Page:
November 7, 2013
Public Healthcare Could Be Improved Through Better Testing
redOrbit Staff & Wire Reports - Your Universe Online
There is an urgent need for easy-to-use diagnostic tests which can identify the pathogen responsible for causing an infection and provide results more quickly than existing methods, according to a new Infectious Diseases Society of America (IDSA) report published Thursday.
The report, “Better Tests, Better Care: Improved Diagnostics for Infectious Diseases,” appears in a special supplement to the journal Clinical Infectious Diseases and makes several suggestions to help spur the research and development of new diagnostic methods. Furthermore, the authors outline how those new techniques could be better implemented to offer better care for patients and address public health needs.
“With the current state of diagnostic testing, we are handicapped, making decisions based on limited or nonspecific information – in situations ranging from helping individual patients to identifying broader public health threats,” explained Dr. Angela M. Caliendo, lead author of the study and the executive vice chairman of the Department of Medicine at the Warren Alpert Medical School of Brown University. “It is critical that we not only invest in the development of new diagnostic tests, but that we also work to ensure these new tests are fully integrated into patient care.”
Improved testing would help reduce the misuse of antibiotics, protecting the limited supply remaining while making sure than patients are receiving the best treatment options for a plethora of different infectious diseases. Furthermore, it would lead to improved monitoring of potential outbreaks, the study authors claim.
Specifically, the IDSA is pushing for ways to provide fiscal incentives and reducing red-tape. By doing so, they hope it would make it more “financially and logistically viable” for medical research companies to develop diagnostic tests in the areas where they are most needed.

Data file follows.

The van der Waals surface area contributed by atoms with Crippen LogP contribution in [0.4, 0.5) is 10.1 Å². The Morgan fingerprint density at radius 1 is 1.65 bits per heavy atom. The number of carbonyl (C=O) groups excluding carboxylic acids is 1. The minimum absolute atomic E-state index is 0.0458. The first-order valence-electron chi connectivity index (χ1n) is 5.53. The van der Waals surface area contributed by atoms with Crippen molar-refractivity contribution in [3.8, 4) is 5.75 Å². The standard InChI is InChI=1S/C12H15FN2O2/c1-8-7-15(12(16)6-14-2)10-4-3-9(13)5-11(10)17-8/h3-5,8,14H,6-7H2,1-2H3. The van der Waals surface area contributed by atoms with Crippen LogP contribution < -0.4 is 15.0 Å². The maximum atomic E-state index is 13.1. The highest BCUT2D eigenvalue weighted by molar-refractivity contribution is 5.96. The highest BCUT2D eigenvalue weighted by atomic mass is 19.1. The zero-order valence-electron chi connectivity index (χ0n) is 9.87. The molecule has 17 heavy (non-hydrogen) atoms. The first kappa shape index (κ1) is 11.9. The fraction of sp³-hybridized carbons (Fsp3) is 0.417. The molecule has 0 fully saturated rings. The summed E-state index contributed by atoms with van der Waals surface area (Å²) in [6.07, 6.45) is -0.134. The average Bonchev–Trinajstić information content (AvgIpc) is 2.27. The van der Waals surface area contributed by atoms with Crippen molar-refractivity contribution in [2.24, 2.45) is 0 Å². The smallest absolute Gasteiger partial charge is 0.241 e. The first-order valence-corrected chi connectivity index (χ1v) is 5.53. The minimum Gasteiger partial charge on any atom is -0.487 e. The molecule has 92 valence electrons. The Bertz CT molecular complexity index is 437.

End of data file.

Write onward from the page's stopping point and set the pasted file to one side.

In addition, the group is calling for “”improved clinical research infrastructure to accelerate diagnostics development – for example providing critically needed specimens that researchers and companies can use to make sure their tests provide accurate results [and] funding for outcomes research to demonstrate the clinical value of diagnostic tests, increasing the likelihood they will be used by doctors and hospitals.”
Some of the most essential diagnostic tests currently available require days or even weeks to obtain results, and some experts believe that the wait could be shortened to as little as an hour in some cases.
Dr. Caliendo said that such delays in testing puts doctors at an “immediate disadvantage” when treating infections, ultimately increasing healthcare costs due to unnecessary treatments and hospitalizations.
For instance, the study authors explained, half of all patients treated for acute upper respiratory infections are given antibiotics, even though the majority of those infections are viral and cannot be treated in that way. At this time there are no tests that can quickly, affordably and accurately help medical professionals determine the causes of such infections and the IDSA believes such tests could reduce the number of unnecessary antibiotics prescriptions.
“Such tests also would ensure patients are getting the best treatment for viral diseases – including HIV, hepatitis C and the human papillomavirus (HPV) – and quickly identify the cause of widespread problems such as community acquired pneumonia, which can be viral or bacterial,” the agency said in a statement.
“Improved diagnostics would also help doctors and public health experts to quickly identify emerging infections, such as MERS coronavirus or new strains of influenza; assess the spread of already-prevalent diseases like malaria, measles and dengue; detect and track foodborne illnesses; and respond more effectively to outbreaks, pandemics and potential acts of bioterrorism,” it added.